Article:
Timeline: When Parliament has been recalled
Parliament is being recalled after the recent violence in London, only the 14th parliamentary recall in 30 years.
For MPs to be called back to Parliament the government has to pass a request on to Commons Speaker John Bercow, who then has the final say.
That request, made after David Cameron's return to Downing Street on Tuesday, has been granted by Mr Bercow with the House of Commons set to sit on Thursday at 11.30am.
There will be a statement by Prime Minister David Cameron, followed by a debate.
Technically, the Commons was recalled in July to debate phone hacking, although that effectively added a day onto the summer term, rather than interrupting MPs' breaks.
The House of Lords is usually recalled by the Lord Speaker at the same time as the House of Commons, although it has yet to be announced whether it is to sit this week too.
Before 2011, Parliament had not been recalled since September 2002, when then Speaker Michael Martin acceded to a request from the government for MPs to debate the situation in Iraq.
The recall was for the publication of the government's dossier on weapons of mass destruction, with Prime Minister Tony Blair warning MPs that "there are many acts of this drama still to be played out".
He concluded: "Should Saddam continue to defy the will of the international community, this House, as it has in our history so many times before, will not shrink from doing what is necessary and what is right."
Tributes to the Queen Mother
In April 2002, MPs returned from their Easter break to express their "deep sympathies and condolences" to the Queen over the death of her mother.
The Commons agreed that the Queen Mother had devoted her life "unstintingly" to "public service to the Country and the Commonwealth; who with his late Majesty King George VI rallied the nation in the darkest days of war and who in times of peace was a unifying figure for Britain, inspiring love and affection in all she met."
9/11 and Afghanistan
In 2001 there were three recalls, enabling MPs to discuss the terrorist attacks in the USA in September 2001 and a month later military action in Afghanistan.
The then Prime Minister Tony Blair described the attacks on the US as "hideous and foul" three days after they occurred.
He announced that "a series of air and cruise missile attacks" had been launched "on the terrorist camps of Osama bin Laden and the military installations of the Taliban regime" just over three weeks later.
After a bomb exploded during a community festival in Omagh, Northern Ireland, in 1998, killing 29, MPs returned from their summer break to condemn the atrocity and pass emergency legislation aiming to make it easier to convict terrorists.
British troops had been operating in Bosnia since 1992, but in 1995 then PM John Major argued that the worsening situation in the country warranted a recall.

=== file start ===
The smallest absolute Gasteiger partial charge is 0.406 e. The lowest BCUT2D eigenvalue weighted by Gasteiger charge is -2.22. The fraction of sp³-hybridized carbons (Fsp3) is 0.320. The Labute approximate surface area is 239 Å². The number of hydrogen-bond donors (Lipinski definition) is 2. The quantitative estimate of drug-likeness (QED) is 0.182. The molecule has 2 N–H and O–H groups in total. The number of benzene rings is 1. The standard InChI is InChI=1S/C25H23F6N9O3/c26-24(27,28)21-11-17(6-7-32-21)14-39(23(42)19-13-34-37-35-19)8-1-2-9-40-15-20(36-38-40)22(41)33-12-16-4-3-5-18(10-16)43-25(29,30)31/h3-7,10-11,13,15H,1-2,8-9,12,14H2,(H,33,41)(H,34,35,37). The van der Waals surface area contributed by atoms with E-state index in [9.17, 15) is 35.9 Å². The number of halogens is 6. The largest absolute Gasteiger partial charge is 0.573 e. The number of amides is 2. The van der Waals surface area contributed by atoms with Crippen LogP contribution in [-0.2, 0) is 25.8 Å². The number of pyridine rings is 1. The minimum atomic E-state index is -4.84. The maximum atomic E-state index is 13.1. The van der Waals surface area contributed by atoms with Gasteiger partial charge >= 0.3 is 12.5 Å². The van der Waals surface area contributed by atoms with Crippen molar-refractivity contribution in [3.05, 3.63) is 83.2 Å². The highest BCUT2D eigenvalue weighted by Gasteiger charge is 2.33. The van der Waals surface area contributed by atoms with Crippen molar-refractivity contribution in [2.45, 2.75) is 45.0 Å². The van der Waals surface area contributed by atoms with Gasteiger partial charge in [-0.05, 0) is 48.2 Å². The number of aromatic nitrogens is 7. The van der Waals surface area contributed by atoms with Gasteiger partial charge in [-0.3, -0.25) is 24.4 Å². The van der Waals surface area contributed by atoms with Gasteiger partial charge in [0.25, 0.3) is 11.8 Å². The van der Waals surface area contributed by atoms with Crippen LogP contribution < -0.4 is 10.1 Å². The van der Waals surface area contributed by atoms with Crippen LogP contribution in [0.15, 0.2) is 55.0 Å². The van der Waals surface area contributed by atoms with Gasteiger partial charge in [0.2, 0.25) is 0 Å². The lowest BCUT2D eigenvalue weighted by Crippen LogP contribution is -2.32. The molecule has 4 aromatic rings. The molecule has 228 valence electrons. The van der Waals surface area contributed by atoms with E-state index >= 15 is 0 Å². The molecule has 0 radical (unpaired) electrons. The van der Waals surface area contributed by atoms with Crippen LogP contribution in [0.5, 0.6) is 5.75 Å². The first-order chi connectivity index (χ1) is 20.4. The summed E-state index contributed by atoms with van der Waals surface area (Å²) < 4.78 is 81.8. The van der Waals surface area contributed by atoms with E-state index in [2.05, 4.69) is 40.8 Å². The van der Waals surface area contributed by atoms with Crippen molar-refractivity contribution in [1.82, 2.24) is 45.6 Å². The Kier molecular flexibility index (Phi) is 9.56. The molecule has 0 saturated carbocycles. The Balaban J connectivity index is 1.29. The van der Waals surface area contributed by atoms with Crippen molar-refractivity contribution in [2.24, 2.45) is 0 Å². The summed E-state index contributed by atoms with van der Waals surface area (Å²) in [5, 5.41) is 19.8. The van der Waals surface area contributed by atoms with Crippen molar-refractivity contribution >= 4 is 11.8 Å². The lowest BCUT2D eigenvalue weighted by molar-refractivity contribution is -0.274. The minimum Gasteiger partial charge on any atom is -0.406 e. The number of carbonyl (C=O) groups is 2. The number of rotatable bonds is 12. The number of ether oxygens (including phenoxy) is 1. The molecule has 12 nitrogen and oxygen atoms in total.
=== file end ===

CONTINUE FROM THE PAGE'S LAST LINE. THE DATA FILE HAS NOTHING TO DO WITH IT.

UN and UK troops were being held hostage in Bosnia, and the government had decided to send in reinforcements.
Yugoslavia, Iraq and Somalia
MPs devoted the second day of a two-day recall in September 1992 to how the UN was responding to events in Yugoslavia, Iraq and Somalia.
"The world post-cold war is in many ways a better place, but in others it is more unstable," then Foreign Secretary Douglas Hurd said.
The debate was punctuated by David Mellor's resignation statement, in which the former heritage minister blamed the tabloid press for publishing so many stories about him that he had become "heartily sick of my private life myself".
The first day of the September 1992 recall enabled the House to consider the UK's forced withdrawal from the European exchange rate mechanism (ERM), twelve days earlier.
John Major argued that his government's policies would "allow the genius of British enterprise to flourish" and "secure for the British people the prosperity that they deserve".
But he faced accusations from then opposition leader John Smith of indulging in "delusions of grandeur" and promulgating "vainglorious nonsense".
Parliament was recalled in early September 1990 for another two-day debate, this time focusing for both days on how to respond to the annexation of Kuwait by Saddam Hussein's Iraq, which had taken place a month earlier.
In a highly unusual move, the Speaker recalled the Commons on a Saturday during parliamentary term time to debate the Argentinian invasion of the Falkland islands.
Defence Secretary John Nott was blamed for leaving the Falklands vulnerable to the Argentine invasion, and faced vociferous calls in the Commons for his resignation.
Parliament was again recalled 11 days later, during recess, as Royal Navy ships were "proceeding with all speed" towards the islands, according to then PM Margaret Thatcher.